Terrence

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Try practicing whilst doing something else ,like reading a book or watching television.... get the tunes to play in automatic so that a different part of your brain is doing the music whilst you are watching the dancers.

I find for song accompaniment I have to learn both the song and accompaniment at first separately then together. I then practice so that both are stored in automatic reflex. I practice not until I get it right, but until I can't get it wrong.

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Hi All .I play for dance and accompany my singing.Sometimes I have to lay on my own and here is the problem .I can recall and play many tunes first time through without hesitation but to play these tunes more than once or twice through I stumble and often have to start again hopeless for any one who is dancing to my tune ..The more I think about what I am playing the worse it gets .

I try to practice out the gremilins and I have a life outside of music. Am I alone with this or do any of you have a similar experience and do you have a way to cope..Thanks Bob

 

Unlike some of the others who have posted I see this problem (which I sometimes have too) as loss of attention. Sort of like thinking "gee, that went nicely now I can relax and watch the dancers..".BANG That is, it is an unconscious lack of attention to what you are doing. The amount of attention you need to give to a tune is a function of how well "built in" it is. That's why the suggestions above of playing while doing something else can be helpful. They train you to keep the subconscious attention on the tunes while your conscious attention goes elsewhere. IT is a bit like talking with someone while playing. At first that is impossibly hard. Then it gets easier. How much easier is an issue of how completely you've absorbed what you are playing.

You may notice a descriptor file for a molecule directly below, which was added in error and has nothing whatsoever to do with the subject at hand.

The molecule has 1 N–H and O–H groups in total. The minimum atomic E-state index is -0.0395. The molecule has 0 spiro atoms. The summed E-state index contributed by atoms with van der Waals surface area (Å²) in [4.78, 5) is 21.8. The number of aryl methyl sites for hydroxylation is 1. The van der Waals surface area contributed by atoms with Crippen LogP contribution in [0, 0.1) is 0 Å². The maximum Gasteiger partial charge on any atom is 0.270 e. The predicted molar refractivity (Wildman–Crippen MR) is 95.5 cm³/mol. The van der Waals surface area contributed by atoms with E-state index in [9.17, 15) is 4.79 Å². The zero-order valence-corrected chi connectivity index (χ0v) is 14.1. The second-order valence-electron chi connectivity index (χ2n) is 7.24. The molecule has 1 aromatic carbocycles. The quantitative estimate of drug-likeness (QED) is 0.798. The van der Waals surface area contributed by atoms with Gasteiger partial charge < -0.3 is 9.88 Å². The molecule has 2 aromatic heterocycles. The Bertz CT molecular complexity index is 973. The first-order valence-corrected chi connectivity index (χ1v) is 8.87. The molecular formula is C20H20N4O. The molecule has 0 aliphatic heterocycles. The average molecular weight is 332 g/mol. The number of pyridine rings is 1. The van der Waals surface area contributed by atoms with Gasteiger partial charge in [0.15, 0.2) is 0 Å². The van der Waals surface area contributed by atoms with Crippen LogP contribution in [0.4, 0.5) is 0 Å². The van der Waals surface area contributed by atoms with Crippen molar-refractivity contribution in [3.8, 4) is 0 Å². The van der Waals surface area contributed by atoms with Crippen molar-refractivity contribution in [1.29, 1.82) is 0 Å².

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IT is a bit like talking with someone while playing. At first that is impossibly hard. Then it gets easier. How much easier is an issue of how completely you've absorbed what you are playing.

 

I have been playing the piano since I was six years old - but never managed that. If I try I hear at least my words adopting the rhythm of the music (which is obviously still taking the lead role then)... :D

 

Perhaps I should follow that suggestion from Geoff, might take me beyond that...

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IT is a bit like talking with someone while playing. At first that is impossibly hard. Then it gets easier. How much easier is an issue of how completely you've absorbed what you are playing.

 

I have been playing the piano since I was six years old - but never managed that. If I try I hear at least my words adopting the rhythm of the music (which is obviously still taking the lead role then)... :D

 

Perhaps I should follow that suggestion from Geoff, might take me beyond that...